The consortium, Project Eve, was recently formed with the mission to get electric car production in this country to the next level.
It includes firms, universities, infrastructure entities, etc., who all know a thing or two about how to design and build a state-of-the-art electric car. Basically, it’s like all the smart kids in class getting together to collaborate on a science project.
In fact, two of the member firms, Toronto Electric and Motive Industries (Calgary), have already built working prototypes, and they will be the first two products the consortium will build and sell to fleet customers on a per-order basis (a full line-up is in the works).
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Motive has a passionate leader in the form of Nathan Armstrong. Project Eve was officially launched at the EV Conference in Vancouver last week. It was also the occasion where Armstrong revealed the design sketch of Motive’s upcoming four-seat electric car called the Kestrel.
In a Project Eve press release, Armstrong noted “We see a unique opportunity with Project Eve to move electric mobility towards a production reality. We also wish to support the Canadian auto sector by providing sustainable products and opportunities to create new manufacturing jobs.”
The jobs may come, but right off the bat the Kestrel certainly opened up opportunities of another sort — for questionable headline references to “smoking up” and “getting high” — because Project Eve revealed that this EV’s body panels will be constructed of fibres originating from a species of cannabis.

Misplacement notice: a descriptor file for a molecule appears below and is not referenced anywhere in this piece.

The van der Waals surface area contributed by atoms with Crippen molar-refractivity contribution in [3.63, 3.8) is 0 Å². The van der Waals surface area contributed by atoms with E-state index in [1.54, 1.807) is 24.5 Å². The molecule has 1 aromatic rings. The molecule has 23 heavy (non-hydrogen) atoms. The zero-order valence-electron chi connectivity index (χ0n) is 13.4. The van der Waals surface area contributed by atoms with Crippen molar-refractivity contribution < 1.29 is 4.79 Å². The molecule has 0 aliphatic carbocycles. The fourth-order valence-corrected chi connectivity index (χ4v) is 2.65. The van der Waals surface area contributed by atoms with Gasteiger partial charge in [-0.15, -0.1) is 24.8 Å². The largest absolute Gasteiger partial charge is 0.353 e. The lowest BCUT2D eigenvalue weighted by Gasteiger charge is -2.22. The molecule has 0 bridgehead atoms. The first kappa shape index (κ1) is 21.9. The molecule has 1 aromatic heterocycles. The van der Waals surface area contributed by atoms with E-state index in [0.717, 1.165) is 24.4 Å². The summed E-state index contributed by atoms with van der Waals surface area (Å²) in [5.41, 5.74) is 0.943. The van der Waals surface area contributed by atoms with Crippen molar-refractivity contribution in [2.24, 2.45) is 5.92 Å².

Obviously, the plant in question is not marijuana but its cousin, hemp, which is more suited to fibre production and actually legal to grow in this country (but still persona non grata in the U.S.).
The Alberta Research Council founded a project to find ways of using Alberta-grown hemp fibres and Alberta-manufactured polymers to produce a “biocomposite” material that could be used in lots of products, including cars.
A hemp-based biocomposite material is light, strong, and green (hemp grows fast, and is easy on the soil). Europe is further along the hemp-for-cars road than Canada. These biocomposites have already been used in some race cars, and in the Lotus Elise production car.
Hemp is just one of the “smoking good” technologies that the consortium can bring to the EV table.
According to Project Eve spokesperson, John Scott, “Canada possesses more than enough know-how, talent, and enthusiasm to play a major role in electric mobility… Project Eve is designed to accelerate the process, so we’re all rowing in the same direction.”
Scott reports that interest in Project Eve is high (no pun intended), and coming from lots of faraway places like India and China. If you have interest, check out projecteve.ca or the group's Facebook page.